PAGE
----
Using the PACE model (Hughes, 1997) helps teachers to help the child with trauma feel connected. PACE stands for playfulness, acceptance, curiosity and empathy and helps to find the balance between following their lead and taking charge.

  • Playfulness – delighting in the student; reduce fear of making mistakes or getting into trouble all the time. Having fun and using humour to diffuse tension. “I know you don’t like tidy up time so let’s sing while we all tidy up together.”
    Child playing with building blocks
    Tower building blocks by FeeLoona licensed CC0.
  • Acceptance– separating the behaviour from the child. reinforcing your commitment to them; listening and showing understanding. Focusing on the child and not the behaviour and trying to understand because whatever it is, it makes sense to them and they need to be able to tell you their story. Behaviour limits are set and consequences applied. “I know you find it hard to manage your anger and you will have to help me fix up the mess, but at the moment come and sit with me until you feel calmer.”
  • Curiosity and reflection – taking an interest, showing concern, ‘wondering’ out loud. Taking an interest, showing concern, clarifying what you have heard. This is about asking questions you already know the answer for and ‘wondering’ out loud “I wonder if that question means…” “I wonder if you tried,” “I wonder if you had troubles yesterday because you were worried about your mum visiting on the weekend?” Help the child come up with their own solutions.
  • Empathy – putting yourself in their shoes. “I am sorry that that happened to you.” “I feel sad for you.” Empathy relieves shame and is much better than praise in many situations which can tend to escalate a negative reaction.

As Hughes (2009) notes, the PACE approach is equally as beneficial for adolescents as it is for younger children. PACE is an attitude and sends the message to the adolescent that the “intention is to come to deeply know, accept, and value the adolescent, joining with him in areas of his life-story that are stressful, confusing or full of conflict and shame” (Hughes, 2009, p. 126). In implementing the PACE attitude and way of working with the adolescent, it is important to match the emotion portrayed through the words and nuances, the talk of the adolescent. If the adolescent speaks quickly and with conviction and agitation for example, the adult needs to respond in the same manner. This reassures the adolescent that the adult is genuinely trying to understand without judgement thus the adolescent will most likely remain engaged in the conversation.

More time listening and less time talking

Establish joint attention. Joint attention means that both people in the conversation are paying genuine attention to each other. They care what the other person is saying rather than biding their time, so they can speak and say what they want to say. Joint attention also reflects a focus on a joint topic that is, a topic both parties are interested in. It is always helpful to follow the adolescent’s lead in the conversation rather than continuously trying to force the conversation the adult’s way. This is not about fixing the child or young person or focusing on problems only.

Having the right intentions

This is where an adult intention of ‘fixing’ the child or young person will not be helpful in developing a relationship where there is a balance of investment of sharing the self, from both parties. The goal is for both the adult and the child or young person to feel they have had a positive impact upon the other, their contribution and place within the relationship is worthwhile for each of them. The ongoing growth of this relationship will be characterised by awareness. The relationship must hold meaning for the child or young person and for the adult to be successful.

Pause

The word pause in a box surrounded by blue arrow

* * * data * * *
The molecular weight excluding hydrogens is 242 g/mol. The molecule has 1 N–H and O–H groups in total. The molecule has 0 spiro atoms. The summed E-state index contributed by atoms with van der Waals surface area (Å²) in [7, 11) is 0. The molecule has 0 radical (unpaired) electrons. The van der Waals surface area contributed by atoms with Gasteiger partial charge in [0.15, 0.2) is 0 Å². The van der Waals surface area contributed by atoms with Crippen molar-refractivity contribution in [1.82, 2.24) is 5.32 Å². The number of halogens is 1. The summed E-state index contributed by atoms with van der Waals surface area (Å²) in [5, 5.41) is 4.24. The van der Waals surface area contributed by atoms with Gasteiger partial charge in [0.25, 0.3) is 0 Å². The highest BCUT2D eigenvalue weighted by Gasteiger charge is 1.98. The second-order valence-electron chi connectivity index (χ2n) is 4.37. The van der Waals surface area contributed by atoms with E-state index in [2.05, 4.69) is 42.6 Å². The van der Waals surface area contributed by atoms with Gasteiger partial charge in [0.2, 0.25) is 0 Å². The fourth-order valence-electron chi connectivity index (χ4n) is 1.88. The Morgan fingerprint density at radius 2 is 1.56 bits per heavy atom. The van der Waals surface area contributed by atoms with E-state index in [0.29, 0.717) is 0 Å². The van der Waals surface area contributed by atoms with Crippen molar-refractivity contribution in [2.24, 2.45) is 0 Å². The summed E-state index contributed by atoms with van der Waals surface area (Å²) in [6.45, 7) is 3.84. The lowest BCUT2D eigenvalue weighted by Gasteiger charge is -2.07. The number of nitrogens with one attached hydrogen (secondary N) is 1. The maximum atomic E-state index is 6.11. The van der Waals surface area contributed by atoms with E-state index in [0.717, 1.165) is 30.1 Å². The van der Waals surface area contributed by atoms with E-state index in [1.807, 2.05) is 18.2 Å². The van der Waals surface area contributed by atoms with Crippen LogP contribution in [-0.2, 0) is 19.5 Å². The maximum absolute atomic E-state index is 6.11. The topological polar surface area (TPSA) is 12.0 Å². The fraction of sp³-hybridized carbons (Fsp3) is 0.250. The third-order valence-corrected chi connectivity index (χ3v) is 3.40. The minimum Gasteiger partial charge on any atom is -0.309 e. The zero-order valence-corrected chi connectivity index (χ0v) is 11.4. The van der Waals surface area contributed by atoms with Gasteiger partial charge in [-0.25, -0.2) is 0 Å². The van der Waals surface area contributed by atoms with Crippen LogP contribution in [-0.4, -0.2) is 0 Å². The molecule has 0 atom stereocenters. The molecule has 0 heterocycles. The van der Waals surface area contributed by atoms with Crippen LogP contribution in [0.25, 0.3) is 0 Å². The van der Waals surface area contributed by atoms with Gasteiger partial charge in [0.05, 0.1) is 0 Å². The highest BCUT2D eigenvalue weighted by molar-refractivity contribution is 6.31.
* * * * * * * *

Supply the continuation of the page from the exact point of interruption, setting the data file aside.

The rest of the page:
Figure 4.6 by Govind Krishnamoorthy and Kay Ayre licensed under CC BY-SA.

Pausing is a skill that teachers generally are not good at. As a rule, they tend to ‘fill in the quiet spaces’ with teacher talk. It is important that the child is given time to process what has been said and what it is that has been asked of them (this is why having a visual timetable either in words, pictures or both and other alternatives to just ‘talk’ are important for not just the child with trauma and students with autism spectrum disorder, but for all children). The child with trauma often has memory difficulties and may require additional time to comprehend. Give an instruction and wait five seconds before giving another. Paraphrasing is also helpful if the child is having difficulty understanding.

Pressure to provide a response could contribute to anxiety and further reduce the child’s executive functioning (the ability to switch attention from one thing to another, prioritise, make decisions and plan) and engagement.

Push-Off

The word push-off in ox surrounded by blue circle
Figure 4.7 by Govind Krishnamoorthy and Kay Ayre licensed under CC BY-SA.

With children who have experienced trauma the ‘push-off’ strategy is particularly helpful in keeping them calm and giving them space to process and adjust. This is because many have a limited tolerance for proximity and adult contact.  As relationships slowly become stronger and more trusting the child may be accepting of the teacher being closer to them for longer. Remember the child with ambivalent attachment who could be clingy? They need to slowly learn to function independently from the teacher, but this all takes time, consideration and care. It is important to remember that ‘push-off’ is not punishment delivered by the teacher. The message to the child is that the teacher is available to the child whenever needed. Push-off is always used in conjunction with the other strategies.

“Be insistent, committed and kind.”

Children with trauma put up barriers to relating and becoming close to teachers and other adults. Think about their experiences with grown-ups and the fact that they have no reason to trust any of them given what has happened to them at the hands of some. Once the relationship is established, they will do everything they can to sabotage it and ensure that the teacher behaves in the way they have come to expect grown-ups to behave and also to further reinforce their belief that they are not worthy of love and care. What they need from teachers is unconditional support and encouragement. Remember, the behaviour of the child who has experienced trauma reflects their history.

Listen

 Interview with Dave Ziegler [20 min 47 sec]

Listen to this  interview with Dave Ziegler on helping traumatised children learn.